“Until we start having credible elections, that’s what will always happen.” “By the way one of your brothers says he is ready to die for Nigeria if only to ensure that Nigeria organizes credible elections in 2011.” “Who is that?” “Pastor Tunde Bakare” “I am sure the media quoted him out of context, that was how they quoted him out of context on the matter of the alleged $50, 000 that the Federal Government offered the Save Nigeria Group. The Pastor has since said that it is not true that the group was offered a bribe, the $50,000 was meant to be transport fare but it was rejected.” “What is the difference between a bribe and transport fare?” “The headline in the newspapers” “So, he won’t die for Nigeria in order to save Nigeria?” “What kind of nonsense talk is that? How can anyone die for Nigeria because of elections that some people are determined to rig so they too can go to the National Assembly to grab their own share of Federal Government overheads including service-wide votes!” “I am just quoting the man”

“You are quoting headline. That’s how newspaper headline put Sanusi in trouble with the National Assembly. One of these days, the National Assembly will start summoning newspaper editors to come and explain their headlines.” “Tony Momoh has won that battle for us. Dem no fit.” “Where?”

“Tony Momoh vs Senate of the Federal Republic of Nigeria.” “Well, just don’t go and repeat that headline about Tunde Bakare planning to die to save Nigeria from bad elections anywhere near his wife or children. You journalists must know when a man is speaking metaphorically. You think anybody would want to die for this country, so that other people can continue to enjoy? Even policemen no longer wait to confront armed robbers, they take to their heels.” “Well, people should not joke with death. Me, I can’t die for anything oh Why? I shall not die. I reject it in Jesus name.” “So, now, what do you think will happen to Lamido Sanusi?” “Nothing.” “I understand some bank chiefs are likely to leave town by weekend. You better keep an eye on your accounts in case you have money in the banks.” “I don’t have money in any bank. But why?” “Sanusi was reported as having disclosed in a live TV show in London (Ben TV actually) that another set of bank chiefs will be charged to court in a matter of days.” “Do you know any bank chief who is planning to bolt?” “What kind of stupid question is that?” “What kind of nonsense answer is that?” “You see, that is how you people always cast difficult headlines that distinguished Senators cannot understand.” “How time flies. The year is ending.” “So what are your plans for next year?” “I am thinking for going into the importation for toothpicks, furniture, textile materials and Tokunbo cars, now that the Jonathan administration has lifted the ban on the importation of those materials.” “Nigeria’s import prohibition list has never been effective anyway. So, not much has changed. This has always been an import-dependent economy, a dumping ground for foreign goods, until our economy becomes productive, we cannot raise the country’s competitiveness.”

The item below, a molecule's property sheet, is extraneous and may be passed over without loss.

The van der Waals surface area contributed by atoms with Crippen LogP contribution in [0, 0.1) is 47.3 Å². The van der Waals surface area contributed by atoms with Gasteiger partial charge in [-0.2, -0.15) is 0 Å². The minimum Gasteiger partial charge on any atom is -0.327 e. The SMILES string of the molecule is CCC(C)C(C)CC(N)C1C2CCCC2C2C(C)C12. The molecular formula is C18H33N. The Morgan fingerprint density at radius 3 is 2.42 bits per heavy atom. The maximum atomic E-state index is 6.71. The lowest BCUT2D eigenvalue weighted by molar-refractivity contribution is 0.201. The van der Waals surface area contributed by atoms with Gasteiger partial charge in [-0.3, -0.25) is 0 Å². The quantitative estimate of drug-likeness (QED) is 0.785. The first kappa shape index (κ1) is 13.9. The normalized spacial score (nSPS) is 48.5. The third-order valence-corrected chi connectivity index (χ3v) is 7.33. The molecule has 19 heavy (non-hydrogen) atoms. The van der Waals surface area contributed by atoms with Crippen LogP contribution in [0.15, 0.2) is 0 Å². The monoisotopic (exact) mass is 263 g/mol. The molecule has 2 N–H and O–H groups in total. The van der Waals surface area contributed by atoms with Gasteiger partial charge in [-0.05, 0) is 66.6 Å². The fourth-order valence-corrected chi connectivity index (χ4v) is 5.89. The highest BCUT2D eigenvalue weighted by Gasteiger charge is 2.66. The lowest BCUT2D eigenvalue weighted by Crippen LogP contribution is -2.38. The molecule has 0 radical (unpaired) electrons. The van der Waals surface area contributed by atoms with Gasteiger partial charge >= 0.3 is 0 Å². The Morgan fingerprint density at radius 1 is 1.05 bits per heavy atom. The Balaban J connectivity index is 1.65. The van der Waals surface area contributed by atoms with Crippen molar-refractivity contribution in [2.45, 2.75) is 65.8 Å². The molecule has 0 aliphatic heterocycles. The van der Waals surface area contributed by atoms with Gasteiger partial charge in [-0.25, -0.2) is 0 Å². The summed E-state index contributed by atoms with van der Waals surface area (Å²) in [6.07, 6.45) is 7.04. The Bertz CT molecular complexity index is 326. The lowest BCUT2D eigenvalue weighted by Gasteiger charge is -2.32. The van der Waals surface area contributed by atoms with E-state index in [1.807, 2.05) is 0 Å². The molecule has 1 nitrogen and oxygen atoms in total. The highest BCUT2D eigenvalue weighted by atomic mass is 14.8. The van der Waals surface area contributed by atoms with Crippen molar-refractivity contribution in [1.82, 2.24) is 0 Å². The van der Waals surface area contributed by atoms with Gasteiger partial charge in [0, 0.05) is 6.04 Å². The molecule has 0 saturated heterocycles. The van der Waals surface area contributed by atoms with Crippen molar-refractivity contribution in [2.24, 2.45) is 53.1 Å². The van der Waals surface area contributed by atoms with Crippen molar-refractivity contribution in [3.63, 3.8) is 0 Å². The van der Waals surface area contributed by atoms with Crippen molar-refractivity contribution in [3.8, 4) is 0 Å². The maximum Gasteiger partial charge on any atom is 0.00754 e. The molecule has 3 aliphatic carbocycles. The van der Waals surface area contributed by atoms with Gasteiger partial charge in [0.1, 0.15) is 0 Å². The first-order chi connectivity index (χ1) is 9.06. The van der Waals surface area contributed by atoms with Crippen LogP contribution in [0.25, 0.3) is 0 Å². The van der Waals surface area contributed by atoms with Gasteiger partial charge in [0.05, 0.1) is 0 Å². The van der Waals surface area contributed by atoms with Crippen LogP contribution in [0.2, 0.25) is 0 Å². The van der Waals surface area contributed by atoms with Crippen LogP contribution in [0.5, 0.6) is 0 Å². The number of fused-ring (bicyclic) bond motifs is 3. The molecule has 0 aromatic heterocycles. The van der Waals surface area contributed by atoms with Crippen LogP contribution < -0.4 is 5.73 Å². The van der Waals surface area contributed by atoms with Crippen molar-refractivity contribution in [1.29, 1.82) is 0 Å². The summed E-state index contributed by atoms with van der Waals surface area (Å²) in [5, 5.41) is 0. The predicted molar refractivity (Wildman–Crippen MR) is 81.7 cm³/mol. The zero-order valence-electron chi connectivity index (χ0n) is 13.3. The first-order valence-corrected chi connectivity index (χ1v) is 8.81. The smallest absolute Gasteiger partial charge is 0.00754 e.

“You can talk about all that after I have made my fortune from the importation of toothpicks. You are sermonizing, I see opportunities. Thank you, GEJ. I will send you a note on Facebook!” “Such a pity.”